As I write this, the end of the year 1980 is approaching. I am reminded of the fact that with the retirement of two more of our older ministers, our churches have in a sense reached the end of an era.
I refer, of course, to the fact that during this past year the Rev. Robert C. Harbach and the Rev. John A. Heys attained the status of minister emeritus in our churches.
It is not my intention to repeat the various biographical details which were included in this year’s synodical Yearbook. These are available to all our families in that little booklet.
With the retirement of these two brethren, our churches have undergone a considerable transition; and all of the older generation of our ministers are now retired, though, fortunately, not inactive. Rev. Harbach, who was older when he came to us, became a minister in the post-1953 era and was a minister in our denomination for 25 years. Rev. Heys, a son of First Church, is the last of what might be termed the early generation of our Protestant Reformed ministers; he labored in the ministry of our churches since 1941. By the way, Rev. Heys has the distinction of being the musician among our ministers. He was organist in First Church before he entered the ministry; and he also has the distinction of making a contribution to ourPsalter.
None of our retired ministers stops working when he retires, of course. And these retirees are no exception. We are glad about this. It not only eases the shock of retirement for them, but also for our churches. May the Lord continue to bless them in their remaining years, and cause them to be a blessing to our churches in the labors which they may still accomplish.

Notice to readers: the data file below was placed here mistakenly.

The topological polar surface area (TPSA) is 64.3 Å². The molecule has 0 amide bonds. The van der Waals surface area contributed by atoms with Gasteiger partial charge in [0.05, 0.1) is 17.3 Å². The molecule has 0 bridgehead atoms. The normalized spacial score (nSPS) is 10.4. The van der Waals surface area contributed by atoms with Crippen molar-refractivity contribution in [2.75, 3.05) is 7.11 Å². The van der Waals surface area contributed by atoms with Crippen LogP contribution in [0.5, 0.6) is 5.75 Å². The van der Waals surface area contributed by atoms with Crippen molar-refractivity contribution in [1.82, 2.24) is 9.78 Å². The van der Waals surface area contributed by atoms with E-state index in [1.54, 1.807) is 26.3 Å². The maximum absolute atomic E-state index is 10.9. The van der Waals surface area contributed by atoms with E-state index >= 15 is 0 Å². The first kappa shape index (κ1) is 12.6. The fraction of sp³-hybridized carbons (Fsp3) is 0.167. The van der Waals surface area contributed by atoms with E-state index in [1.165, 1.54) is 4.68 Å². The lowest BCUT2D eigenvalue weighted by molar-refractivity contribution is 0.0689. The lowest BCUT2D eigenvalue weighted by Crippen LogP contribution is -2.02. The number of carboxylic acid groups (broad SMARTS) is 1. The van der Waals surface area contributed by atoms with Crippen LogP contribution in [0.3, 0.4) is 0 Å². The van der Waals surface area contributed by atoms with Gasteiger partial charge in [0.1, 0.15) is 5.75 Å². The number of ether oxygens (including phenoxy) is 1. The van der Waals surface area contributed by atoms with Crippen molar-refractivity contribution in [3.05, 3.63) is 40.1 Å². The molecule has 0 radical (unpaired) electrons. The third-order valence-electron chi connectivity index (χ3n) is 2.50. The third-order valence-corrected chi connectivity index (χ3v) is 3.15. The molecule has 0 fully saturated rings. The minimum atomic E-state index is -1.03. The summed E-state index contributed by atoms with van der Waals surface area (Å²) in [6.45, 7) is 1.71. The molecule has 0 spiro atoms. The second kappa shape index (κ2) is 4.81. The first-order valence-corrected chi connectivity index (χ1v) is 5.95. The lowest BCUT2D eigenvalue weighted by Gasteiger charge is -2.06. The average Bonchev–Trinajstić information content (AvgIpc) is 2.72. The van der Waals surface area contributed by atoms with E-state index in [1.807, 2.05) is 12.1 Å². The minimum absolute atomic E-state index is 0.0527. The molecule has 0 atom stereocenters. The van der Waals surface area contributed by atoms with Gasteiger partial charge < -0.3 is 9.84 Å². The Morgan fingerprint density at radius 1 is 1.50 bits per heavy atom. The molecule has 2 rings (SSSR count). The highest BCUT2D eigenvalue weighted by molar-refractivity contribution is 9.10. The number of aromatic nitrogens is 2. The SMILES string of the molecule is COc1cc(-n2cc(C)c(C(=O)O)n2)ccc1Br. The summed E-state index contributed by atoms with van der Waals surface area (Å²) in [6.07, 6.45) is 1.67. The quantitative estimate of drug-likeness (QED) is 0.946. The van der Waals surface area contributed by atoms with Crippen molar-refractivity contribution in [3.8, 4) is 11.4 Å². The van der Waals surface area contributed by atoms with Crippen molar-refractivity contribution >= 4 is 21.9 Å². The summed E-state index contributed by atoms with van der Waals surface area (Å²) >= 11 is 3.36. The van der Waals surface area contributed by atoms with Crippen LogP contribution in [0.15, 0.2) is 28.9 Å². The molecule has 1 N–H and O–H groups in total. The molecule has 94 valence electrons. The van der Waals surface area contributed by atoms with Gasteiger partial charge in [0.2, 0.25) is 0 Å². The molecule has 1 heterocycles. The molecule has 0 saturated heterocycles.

Permit me the observation, however, that what might be termed a “changing of the guard” has been accomplished in our churches. Due to various circumstances, there is a considerable gap between the older and the younger generation in our ministry. Perhaps I myself belong between the two generations, since I am now the only pre-1953 active minister. For the rest, all our ministers are post-1953 and most of them are post-1960. In fact, if the Lord keeps all our men in good health, it should be several years before there are any new retirees.
There has been a transition, therefore. Our ministry is now preponderantly young.
From this point of view, I think we may be thankful, first of all, that our retirees are still active. It eases, the transition, and it helps to steady the ship.
Secondly, however, we may all be reminded also that the burden of the labor and the urgency of the calling to be faithful to our heritage falls with heavier impact upon our younger men. The “changing of the guard” must not mean a change in our ecclesiastical course, and it must not mean decreased emphasis upon our Reformed distinctives. We have an example to emulate, a tradition to preserve, and a heritage to cherish!